New Delhi: India has been under lockdown for nearly two and a half months now, and even though restrictions have been eased in some parts of the country, the number of coronavirus cases continues to rise.
In all this, life has been thrown out of gear for more than 10 weeks now, and ThePrint reporters have been on the ground across the country to bring you accurate eyewitness accounts of how the pandemic and lockdown are impacting lives and how the authorities are working to contain the impact.
This week, teams of our reporters covered the coronavirus trail in Mumbai, Chennai and Hyderabad. They visited Covid hotspots, makeshift wholesale markets and Amma Canteens, and spoke to vegetable vendors, police officers and other local authorities, and daily wagers struggling to get even one meal a day.
Mumbai’s police force struggles to cope with virus
In Mumbai, Swagata Yadavar and Soniya Agrawal visited a number of police stations to see how the policemen, on the frontline of the Covid battle, are coping with the city’s rising numbers and crumbling infrastructure.
Every day before he leaves for his 12-hour shift, Assistant Sub-Inspector Raut of Nagpada police station told ThePrint, he pops four pills of a homeoopathic medicine, an immunity-boosting ayurvedic concoction and some whey protein to build strength.
He carries a sanitiser with him, and before entering his home at the end of the day, sprays it on his person, and then goes straight for a hot bath before touching anything in the house.
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Mumbai is struggling to keep the pandemic under control, and its police force has reported almost 1,500 cases of Covid-19. Nagpada station itself has reported 13 cases. With housing in Mumbai being notoriously poor, many police officers stay in cramped quarters and share a bathroom with several others, or go to public toilets while on their long shifts, during which they deal with a high number of people, several officers explained to ThePrint.
Many of them don’t take care of their diet or immunity either, and all of this add up to making them vulnerable to Covid-19. Read more here.
Telangana Police relies on tech to contain Covid
ThePrint’s Aneesha Bedi and Suraj Singh Bisht have been tracking the controversy around Telangana’s low testing numbers. This week, they spoke to a number of officers from the Telangana Police, which the government credits for its low case count.
They explained that their methods to trace contacts of Covid patients and track lockdown violators are based on geo-mapping, facial recognition and CCTV cameras placed outside gated communities and apartments, with the force relying heavily on artificial intelligence.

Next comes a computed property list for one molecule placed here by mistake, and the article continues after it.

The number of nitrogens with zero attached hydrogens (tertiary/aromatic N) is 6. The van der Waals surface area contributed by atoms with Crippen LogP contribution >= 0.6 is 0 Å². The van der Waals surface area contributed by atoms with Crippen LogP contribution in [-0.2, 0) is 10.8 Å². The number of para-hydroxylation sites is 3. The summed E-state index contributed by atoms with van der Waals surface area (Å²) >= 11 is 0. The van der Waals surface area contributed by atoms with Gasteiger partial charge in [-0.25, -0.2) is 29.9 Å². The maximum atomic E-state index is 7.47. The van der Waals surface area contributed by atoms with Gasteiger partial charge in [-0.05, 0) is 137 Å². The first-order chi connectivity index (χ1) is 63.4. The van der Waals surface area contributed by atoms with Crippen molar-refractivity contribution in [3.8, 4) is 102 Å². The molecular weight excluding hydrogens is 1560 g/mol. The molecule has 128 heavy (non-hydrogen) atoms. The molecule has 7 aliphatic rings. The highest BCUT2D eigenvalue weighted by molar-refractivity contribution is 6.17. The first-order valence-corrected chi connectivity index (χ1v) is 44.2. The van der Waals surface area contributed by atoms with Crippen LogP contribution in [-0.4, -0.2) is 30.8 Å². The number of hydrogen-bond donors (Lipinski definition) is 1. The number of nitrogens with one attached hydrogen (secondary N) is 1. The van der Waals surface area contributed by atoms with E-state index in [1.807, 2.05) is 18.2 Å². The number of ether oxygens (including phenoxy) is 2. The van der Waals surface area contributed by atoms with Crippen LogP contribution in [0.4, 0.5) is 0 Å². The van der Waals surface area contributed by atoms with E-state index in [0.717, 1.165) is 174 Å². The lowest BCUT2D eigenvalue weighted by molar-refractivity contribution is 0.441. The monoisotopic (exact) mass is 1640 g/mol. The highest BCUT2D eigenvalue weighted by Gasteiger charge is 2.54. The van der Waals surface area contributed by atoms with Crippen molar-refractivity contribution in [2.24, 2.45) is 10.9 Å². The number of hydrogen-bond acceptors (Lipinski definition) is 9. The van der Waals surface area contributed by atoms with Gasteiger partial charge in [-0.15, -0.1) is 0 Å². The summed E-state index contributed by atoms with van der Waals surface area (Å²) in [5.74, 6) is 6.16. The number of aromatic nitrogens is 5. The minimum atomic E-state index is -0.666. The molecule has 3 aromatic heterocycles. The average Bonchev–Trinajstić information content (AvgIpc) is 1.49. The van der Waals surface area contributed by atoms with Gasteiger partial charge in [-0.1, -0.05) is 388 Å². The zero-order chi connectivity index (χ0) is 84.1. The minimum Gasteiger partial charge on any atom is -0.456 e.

However, many tech researchers and lawyers told ThePrint that the Telangana Police’s methods raise privacy concerns, with some calling the use of facial recognition technology illegal. Read more here.
Chennai’s Amma Canteens stop free food and Koyambedu market is out of business
In Chennai, many are unhappy with the Amma Canteens’ decision to revoke free food.
When the nationwide lockdown was announced in March, Chennai’s famed Amma Canteens swung into action. For more than two months, the 407 outlets across the city, which already provided heavily subsidised meals, had been serving free meals to anyone who came in.
Security personnel, sanitation workers, daily wagers, all were welcome and no one was left hungry, reports Revathi Krishnan, who visited the Sholinganallur canteen and spoke to proprietors and diners.
However, with the easing of lockdown restrictions, the canteens have now started charging again. It’s only around Rs 15 for three meals a day, but it’s a price many daily wagers, who have relied on these establishments for basic sustenance these last 10 weeks, cannot afford.
Many of them are out of work because the city’s largest wholesale market, the 65-acre Koyambedu, was shut down in May after it was designated a Covid hotspot.
Established in 1996, the market houses 3,750 licenced shops, and has emerged as one of the largest Covid clusters in India. While a makeshift market has been set up in Thirumazhisai, 18 km away, with no means of transport and the difficulty of getting a license to operate there, it is of no use.
At the Thirumazhisai market, ThePrint found that despite stringent disinfection and temperature checks, and the ability to maintain social distance, buyers and sellers were unhappy. The authorities haven’t allowed retailers to set up shop here, causing a problem for buyers, and vendors are unimpressed that there isn’t even a toilet for them to use. Read more about Chennai’s battle with Covid-19 here and here.
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